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28 Feb, 2023 17:19

Neighbor of Russia assesses mutual ties

Kazakh Foreign Minister says his country does not feel or see any threats from Moscow
Neighbor of Russia assesses mutual ties

Kazakhstan sees no risks or threats coming from Russia, the Foreign Minister of the Republic Mukhtar Tileuberdi proclaimed during a joint press conference with US secretary of State Antony Blinken on Tuesday.

“At the moment, we do not see and do not feel any threats from the Russian Federation,” Tileuberdi said, responding to a question from an American journalist.

The minister noted that his country is a member of the Eurasian Economic Union, the Collective Security Treaty Organization and the Commonwealth of Independent States (CIS), regional groups that unite several former Soviet states. He said that Kazakhstan considers relations with Russia as “an alliance that functions within the framework of these multilateral structures."

The Kazakh senior diplomat added that Astana continues to pursue a multi-vector foreign policy for mutually beneficial cooperation with countries from all across the world.

Tileuberdi also stressed that Astana was not helping Russian companies evade sanctions put in place by the US and its allies, but noted that the situation was difficult for Kazakhstan, because its economy is closely intertwined with that of its neighbor.

In September, the diplomat explained his country’s stance on the ongoing split between Russia and the West by stating that Kazakhstan does “not need any external enemies or internal strife.” Therefore, Tileuberdi said, Kazakhstan pursues a neutral position in foreign policy and aims to develop strong allied and strategic relations with Russia, China, the US and fraternal Central Asian states.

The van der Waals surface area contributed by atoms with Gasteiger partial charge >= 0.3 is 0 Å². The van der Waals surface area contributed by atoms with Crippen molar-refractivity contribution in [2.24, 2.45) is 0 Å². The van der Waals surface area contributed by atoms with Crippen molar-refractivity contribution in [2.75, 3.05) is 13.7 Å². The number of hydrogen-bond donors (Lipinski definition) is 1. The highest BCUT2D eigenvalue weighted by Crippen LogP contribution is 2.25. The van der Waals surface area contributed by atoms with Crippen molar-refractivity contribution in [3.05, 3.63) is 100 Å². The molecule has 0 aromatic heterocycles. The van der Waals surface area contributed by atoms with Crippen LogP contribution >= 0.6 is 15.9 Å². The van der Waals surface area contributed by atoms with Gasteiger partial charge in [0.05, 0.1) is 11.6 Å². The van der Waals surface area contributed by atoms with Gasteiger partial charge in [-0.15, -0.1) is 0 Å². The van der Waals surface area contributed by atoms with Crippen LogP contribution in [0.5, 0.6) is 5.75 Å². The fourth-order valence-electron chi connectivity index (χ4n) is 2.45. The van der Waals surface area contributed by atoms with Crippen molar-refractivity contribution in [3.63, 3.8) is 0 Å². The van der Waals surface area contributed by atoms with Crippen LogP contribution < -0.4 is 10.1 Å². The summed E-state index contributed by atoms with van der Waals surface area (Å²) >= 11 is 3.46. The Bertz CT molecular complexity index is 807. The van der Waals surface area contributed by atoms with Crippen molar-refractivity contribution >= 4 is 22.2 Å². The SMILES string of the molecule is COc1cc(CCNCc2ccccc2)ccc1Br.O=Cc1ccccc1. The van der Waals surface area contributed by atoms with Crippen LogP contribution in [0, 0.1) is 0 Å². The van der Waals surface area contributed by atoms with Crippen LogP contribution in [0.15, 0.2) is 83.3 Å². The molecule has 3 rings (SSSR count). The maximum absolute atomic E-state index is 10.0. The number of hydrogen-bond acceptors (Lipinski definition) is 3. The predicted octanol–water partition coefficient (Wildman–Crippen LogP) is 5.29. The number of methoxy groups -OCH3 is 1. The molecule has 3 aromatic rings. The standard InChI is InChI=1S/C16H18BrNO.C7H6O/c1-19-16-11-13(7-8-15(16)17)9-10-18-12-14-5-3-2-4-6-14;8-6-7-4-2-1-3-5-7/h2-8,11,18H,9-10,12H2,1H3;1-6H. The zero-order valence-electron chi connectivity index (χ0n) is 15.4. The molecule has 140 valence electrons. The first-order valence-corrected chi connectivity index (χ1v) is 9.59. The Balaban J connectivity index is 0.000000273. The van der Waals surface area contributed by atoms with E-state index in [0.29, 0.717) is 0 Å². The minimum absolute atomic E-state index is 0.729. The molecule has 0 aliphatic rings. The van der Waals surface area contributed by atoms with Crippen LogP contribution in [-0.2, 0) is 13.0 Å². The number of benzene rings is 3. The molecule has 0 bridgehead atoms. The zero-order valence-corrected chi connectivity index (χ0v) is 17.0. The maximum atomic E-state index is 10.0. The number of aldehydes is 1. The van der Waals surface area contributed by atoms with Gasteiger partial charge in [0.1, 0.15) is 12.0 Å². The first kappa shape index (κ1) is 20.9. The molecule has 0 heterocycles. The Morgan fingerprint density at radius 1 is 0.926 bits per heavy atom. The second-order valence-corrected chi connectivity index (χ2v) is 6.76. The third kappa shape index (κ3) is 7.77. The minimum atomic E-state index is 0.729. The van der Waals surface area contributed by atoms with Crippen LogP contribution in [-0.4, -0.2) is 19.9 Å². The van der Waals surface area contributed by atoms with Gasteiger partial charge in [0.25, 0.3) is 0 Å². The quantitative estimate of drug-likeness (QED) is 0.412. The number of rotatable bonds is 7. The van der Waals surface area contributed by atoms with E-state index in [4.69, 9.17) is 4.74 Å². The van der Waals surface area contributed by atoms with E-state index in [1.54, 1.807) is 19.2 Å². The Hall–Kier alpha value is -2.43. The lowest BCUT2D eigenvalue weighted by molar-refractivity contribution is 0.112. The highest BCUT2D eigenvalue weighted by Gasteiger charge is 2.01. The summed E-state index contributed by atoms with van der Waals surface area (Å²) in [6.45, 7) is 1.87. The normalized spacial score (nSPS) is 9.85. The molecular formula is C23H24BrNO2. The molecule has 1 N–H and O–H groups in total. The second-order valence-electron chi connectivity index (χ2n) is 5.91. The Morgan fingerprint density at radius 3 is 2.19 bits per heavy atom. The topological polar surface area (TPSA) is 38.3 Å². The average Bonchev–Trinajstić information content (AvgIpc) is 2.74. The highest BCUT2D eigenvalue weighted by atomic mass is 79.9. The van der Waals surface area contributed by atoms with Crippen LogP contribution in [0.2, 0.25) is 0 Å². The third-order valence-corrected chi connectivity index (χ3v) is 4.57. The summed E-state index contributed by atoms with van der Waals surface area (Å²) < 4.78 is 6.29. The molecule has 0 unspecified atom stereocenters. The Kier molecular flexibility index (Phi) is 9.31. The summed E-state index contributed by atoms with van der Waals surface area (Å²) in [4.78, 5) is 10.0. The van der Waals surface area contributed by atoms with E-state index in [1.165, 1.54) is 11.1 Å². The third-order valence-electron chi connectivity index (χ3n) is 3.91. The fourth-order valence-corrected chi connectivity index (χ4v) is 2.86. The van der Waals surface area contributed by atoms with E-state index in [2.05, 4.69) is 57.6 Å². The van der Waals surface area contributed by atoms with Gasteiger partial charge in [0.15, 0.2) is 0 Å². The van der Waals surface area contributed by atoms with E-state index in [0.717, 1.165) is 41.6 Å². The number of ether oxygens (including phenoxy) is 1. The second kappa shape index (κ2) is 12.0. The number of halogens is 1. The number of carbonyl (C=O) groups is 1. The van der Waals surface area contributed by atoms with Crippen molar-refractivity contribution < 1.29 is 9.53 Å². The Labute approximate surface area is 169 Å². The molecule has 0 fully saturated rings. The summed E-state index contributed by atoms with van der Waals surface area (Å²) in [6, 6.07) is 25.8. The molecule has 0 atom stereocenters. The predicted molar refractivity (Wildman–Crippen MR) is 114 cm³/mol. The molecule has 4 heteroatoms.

A similar stance has been taken by other Central Asian nations that are part of the so-called C5+1 group, which includes the US, Kazakhstan, Kyrgyzstan, Tajikistan, Turkmenistan and Uzbekistan.

Tileuberdi’s comments came after the Biden Administration pledged on Tuesday to support the independence of the five Central Asian nations. That’s while State Secretary Antony Blinken is meeting with top diplomats from these countries in Astana and Tashkent in an effort to convince them to reassess their relations with Russia.

Pointing to the ongoing military conflict in Ukraine, Blinken tried to suggest that the C5 countries, which abstained from a UN General Assembly vote to condemn Russia for its actions, could potentially also become the targets of “Russian aggression” if Moscow “sets its sights on them.” Blinken urged the Central Asian states to “stand up and say ‘no, we don’t accept this.'”

Russia, meanwhile, has refused to comment on Blinken’s visit to Kazakhstan, with Kremlin Spokesperson Dmitry Peskov stating that Moscow trusts in its partnerships with CIS nations.

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